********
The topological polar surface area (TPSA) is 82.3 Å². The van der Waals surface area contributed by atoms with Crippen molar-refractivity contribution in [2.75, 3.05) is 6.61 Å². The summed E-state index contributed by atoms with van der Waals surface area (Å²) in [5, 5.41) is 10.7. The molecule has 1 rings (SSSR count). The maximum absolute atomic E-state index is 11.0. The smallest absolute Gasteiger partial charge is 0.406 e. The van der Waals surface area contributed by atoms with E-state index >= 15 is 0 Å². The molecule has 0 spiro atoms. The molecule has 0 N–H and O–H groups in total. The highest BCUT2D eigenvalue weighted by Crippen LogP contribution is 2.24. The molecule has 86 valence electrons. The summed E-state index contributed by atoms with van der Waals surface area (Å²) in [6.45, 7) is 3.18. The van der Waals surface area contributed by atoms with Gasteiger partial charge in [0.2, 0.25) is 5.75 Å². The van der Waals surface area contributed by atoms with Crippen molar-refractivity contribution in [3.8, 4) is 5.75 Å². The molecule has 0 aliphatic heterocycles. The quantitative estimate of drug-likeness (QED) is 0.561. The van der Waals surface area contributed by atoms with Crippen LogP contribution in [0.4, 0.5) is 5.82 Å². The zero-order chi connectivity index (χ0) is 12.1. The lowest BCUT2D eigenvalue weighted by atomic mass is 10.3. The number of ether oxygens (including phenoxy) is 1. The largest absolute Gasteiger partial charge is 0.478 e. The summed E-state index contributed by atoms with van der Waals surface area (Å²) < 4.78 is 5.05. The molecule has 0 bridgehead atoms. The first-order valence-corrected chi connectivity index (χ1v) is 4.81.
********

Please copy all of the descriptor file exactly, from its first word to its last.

The topological polar surface area (TPSA) is 82.3 Å². The van der Waals surface area contributed by atoms with Crippen molar-refractivity contribution in [2.75, 3.05) is 6.61 Å². The summed E-state index contributed by atoms with van der Waals surface area (Å²) in [5, 5.41) is 10.7. The molecule has 1 rings (SSSR count). The maximum absolute atomic E-state index is 11.0. The smallest absolute Gasteiger partial charge is 0.406 e. The van der Waals surface area contributed by atoms with E-state index >= 15 is 0 Å². The molecule has 0 spiro atoms. The molecule has 0 N–H and O–H groups in total. The highest BCUT2D eigenvalue weighted by Crippen LogP contribution is 2.24. The molecule has 86 valence electrons. The summed E-state index contributed by atoms with van der Waals surface area (Å²) in [6.45, 7) is 3.18. The van der Waals surface area contributed by atoms with Gasteiger partial charge in [0.2, 0.25) is 5.75 Å². The van der Waals surface area contributed by atoms with Crippen molar-refractivity contribution in [3.8, 4) is 5.75 Å². The molecule has 0 aliphatic heterocycles. The quantitative estimate of drug-likeness (QED) is 0.561. The van der Waals surface area contributed by atoms with Crippen LogP contribution in [0.4, 0.5) is 5.82 Å². The zero-order chi connectivity index (χ0) is 12.1. The lowest BCUT2D eigenvalue weighted by atomic mass is 10.3. The number of ether oxygens (including phenoxy) is 1. The largest absolute Gasteiger partial charge is 0.478 e. The summed E-state index contributed by atoms with van der Waals surface area (Å²) < 4.78 is 5.05. The molecule has 0 bridgehead atoms. The first-order valence-corrected chi connectivity index (χ1v) is 4.81.